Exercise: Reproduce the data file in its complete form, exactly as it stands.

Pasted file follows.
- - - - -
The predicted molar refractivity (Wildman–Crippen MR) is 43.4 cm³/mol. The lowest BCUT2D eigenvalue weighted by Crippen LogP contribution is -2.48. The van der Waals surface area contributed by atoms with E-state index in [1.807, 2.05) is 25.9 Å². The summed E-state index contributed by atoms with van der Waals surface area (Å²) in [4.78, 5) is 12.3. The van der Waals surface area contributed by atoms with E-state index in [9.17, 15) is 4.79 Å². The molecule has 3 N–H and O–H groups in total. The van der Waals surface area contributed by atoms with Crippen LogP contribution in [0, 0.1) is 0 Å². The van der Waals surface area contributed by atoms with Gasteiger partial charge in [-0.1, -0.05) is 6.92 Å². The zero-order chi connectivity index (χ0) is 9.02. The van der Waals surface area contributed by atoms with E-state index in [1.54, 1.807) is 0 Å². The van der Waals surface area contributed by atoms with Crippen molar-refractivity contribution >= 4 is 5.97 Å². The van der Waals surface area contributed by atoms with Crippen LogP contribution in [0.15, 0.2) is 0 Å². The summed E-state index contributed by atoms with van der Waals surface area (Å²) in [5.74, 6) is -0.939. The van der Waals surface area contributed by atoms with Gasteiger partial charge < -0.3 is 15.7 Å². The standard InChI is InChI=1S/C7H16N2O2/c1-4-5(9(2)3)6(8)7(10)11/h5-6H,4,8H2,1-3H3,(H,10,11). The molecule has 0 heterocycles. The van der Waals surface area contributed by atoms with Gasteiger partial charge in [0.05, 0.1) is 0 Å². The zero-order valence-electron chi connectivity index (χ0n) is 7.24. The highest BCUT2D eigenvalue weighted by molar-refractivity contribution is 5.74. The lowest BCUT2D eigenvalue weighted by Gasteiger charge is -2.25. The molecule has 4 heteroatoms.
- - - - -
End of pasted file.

The predicted molar refractivity (Wildman–Crippen MR) is 43.4 cm³/mol. The lowest BCUT2D eigenvalue weighted by Crippen LogP contribution is -2.48. The van der Waals surface area contributed by atoms with E-state index in [1.807, 2.05) is 25.9 Å². The summed E-state index contributed by atoms with van der Waals surface area (Å²) in [4.78, 5) is 12.3. The van der Waals surface area contributed by atoms with E-state index in [9.17, 15) is 4.79 Å². The molecule has 3 N–H and O–H groups in total. The van der Waals surface area contributed by atoms with Crippen LogP contribution in [0, 0.1) is 0 Å². The van der Waals surface area contributed by atoms with Gasteiger partial charge in [-0.1, -0.05) is 6.92 Å². The zero-order chi connectivity index (χ0) is 9.02. The van der Waals surface area contributed by atoms with E-state index in [1.54, 1.807) is 0 Å². The van der Waals surface area contributed by atoms with Crippen molar-refractivity contribution >= 4 is 5.97 Å². The van der Waals surface area contributed by atoms with Crippen LogP contribution in [0.15, 0.2) is 0 Å². The summed E-state index contributed by atoms with van der Waals surface area (Å²) in [5.74, 6) is -0.939. The van der Waals surface area contributed by atoms with Gasteiger partial charge < -0.3 is 15.7 Å². The standard InChI is InChI=1S/C7H16N2O2/c1-4-5(9(2)3)6(8)7(10)11/h5-6H,4,8H2,1-3H3,(H,10,11). The molecule has 0 heterocycles. The van der Waals surface area contributed by atoms with Gasteiger partial charge in [0.05, 0.1) is 0 Å². The zero-order valence-electron chi connectivity index (χ0n) is 7.24. The highest BCUT2D eigenvalue weighted by molar-refractivity contribution is 5.74. The lowest BCUT2D eigenvalue weighted by Gasteiger charge is -2.25. The molecule has 4 heteroatoms.